COP 19: What You Should Know
Delegates from around the world convened in Warsaw, Poland recently for the 19th Annual Meeting of the UNFCCC (United Nations Framework Convention on Climate Change), known as COP 19 (Conference of the Parties). The meeting comprised the latest effort by the UNFCCC to forge a binding global agreement on responding to the threat of climate change. Presented here is a bite-sized brief on the key outcomes of COP 19.
The setting of COP 19 seemed somewhat at odds with the gathering’s purpose. Poland is a significant user of fossil fuels and thus a contributor to greenhouse gas emissions, meeting 90% of its energy demand by burning coal. Moreover, COP 19 occurred right next door to a coal industry conference, the International Coal and Climate Summit.
Yep Sano, leader of the Philippines delegation, presaged the event with an emotional plenary speech in which he pleaded for the attendees to make substantive progress on a achieving a binding resolution. He then fulfilled a pledge to fast throughout the conference until results were achieved.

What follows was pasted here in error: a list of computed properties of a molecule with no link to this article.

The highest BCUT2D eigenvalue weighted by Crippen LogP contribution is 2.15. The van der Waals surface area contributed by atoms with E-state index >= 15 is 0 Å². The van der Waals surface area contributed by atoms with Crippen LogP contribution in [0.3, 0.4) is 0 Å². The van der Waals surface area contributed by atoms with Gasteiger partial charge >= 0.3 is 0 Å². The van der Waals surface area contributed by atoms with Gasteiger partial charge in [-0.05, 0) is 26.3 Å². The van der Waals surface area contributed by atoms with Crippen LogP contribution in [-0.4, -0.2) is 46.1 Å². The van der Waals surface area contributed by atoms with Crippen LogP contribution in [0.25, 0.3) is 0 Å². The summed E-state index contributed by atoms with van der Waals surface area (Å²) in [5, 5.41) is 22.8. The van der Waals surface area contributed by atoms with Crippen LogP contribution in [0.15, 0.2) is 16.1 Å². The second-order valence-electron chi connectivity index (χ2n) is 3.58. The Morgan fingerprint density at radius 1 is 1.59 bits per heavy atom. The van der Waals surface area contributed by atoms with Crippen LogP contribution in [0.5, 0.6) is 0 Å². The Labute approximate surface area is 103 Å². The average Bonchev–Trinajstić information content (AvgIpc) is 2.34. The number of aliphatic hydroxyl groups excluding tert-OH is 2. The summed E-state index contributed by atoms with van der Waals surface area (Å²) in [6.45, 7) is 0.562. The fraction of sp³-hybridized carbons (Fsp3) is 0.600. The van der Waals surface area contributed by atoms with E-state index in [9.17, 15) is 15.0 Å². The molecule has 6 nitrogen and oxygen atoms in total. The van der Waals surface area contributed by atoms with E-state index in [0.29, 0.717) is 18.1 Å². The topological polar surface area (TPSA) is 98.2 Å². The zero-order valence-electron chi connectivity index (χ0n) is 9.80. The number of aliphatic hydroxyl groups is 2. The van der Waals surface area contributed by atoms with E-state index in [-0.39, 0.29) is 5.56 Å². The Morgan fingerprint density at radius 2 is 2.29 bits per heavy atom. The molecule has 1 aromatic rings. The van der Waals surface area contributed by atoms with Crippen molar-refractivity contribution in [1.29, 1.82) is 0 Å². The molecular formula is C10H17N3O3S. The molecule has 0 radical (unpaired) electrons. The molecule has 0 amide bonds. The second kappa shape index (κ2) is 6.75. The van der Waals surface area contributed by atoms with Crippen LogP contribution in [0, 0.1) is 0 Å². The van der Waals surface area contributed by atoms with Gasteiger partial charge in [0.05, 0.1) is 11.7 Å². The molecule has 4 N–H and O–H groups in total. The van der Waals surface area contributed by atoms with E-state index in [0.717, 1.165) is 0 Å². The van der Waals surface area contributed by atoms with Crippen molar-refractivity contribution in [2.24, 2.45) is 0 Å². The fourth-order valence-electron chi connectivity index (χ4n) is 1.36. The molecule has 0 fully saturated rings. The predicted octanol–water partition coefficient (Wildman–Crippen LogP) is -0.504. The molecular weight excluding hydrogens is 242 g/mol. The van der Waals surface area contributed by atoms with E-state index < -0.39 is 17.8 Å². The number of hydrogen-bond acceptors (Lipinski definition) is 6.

Japan announced that it would not meet its Kyoto Protocol emissions reduction target, instead projecting a 3% increase in emissions over 1990 levels. This is mainly a result of Japan’s abandonment of nuclear energy in the wake the Fukushima catastrophe. Canada and Australia also showed signs of weakening policies intended to reduce emissions.
Warsaw Mechanism and Loss and Damage
Debate swirled around the so-called “Loss and Damage mechanism”, eventually settling in a compromise, called the Warsaw Mechanism. Developing countries hoped to establish the loss and damage mechanism to provide a source of funding to meet the immediate needs of environmental disasters such as Typhoon Haiyan, something which climate change adaptation finance is not meant to address directly. In the end, to the satisfaction of these countries, the loss and damage mechanism was specified to function independently from adaptation.
Via the Warsaw Framework for REDD+ (Reducing Emissions from Deforestation and Forest Degradation in Developing Countries), delegates approved provision of a framework to cut deforestation in half by 2020 and halt it by 2030.
Durban Platform and COP 21 in Paris, 2015
Talks concluded with last-minute agreement that kept framework on track to meet previous commitment to have a comprehensive plan to address climate change by 2015, known as the Durban Platform. Key to the deal was changing the word “commitments” to “contributions” in reference to countries’ emissions reductions responsibilities.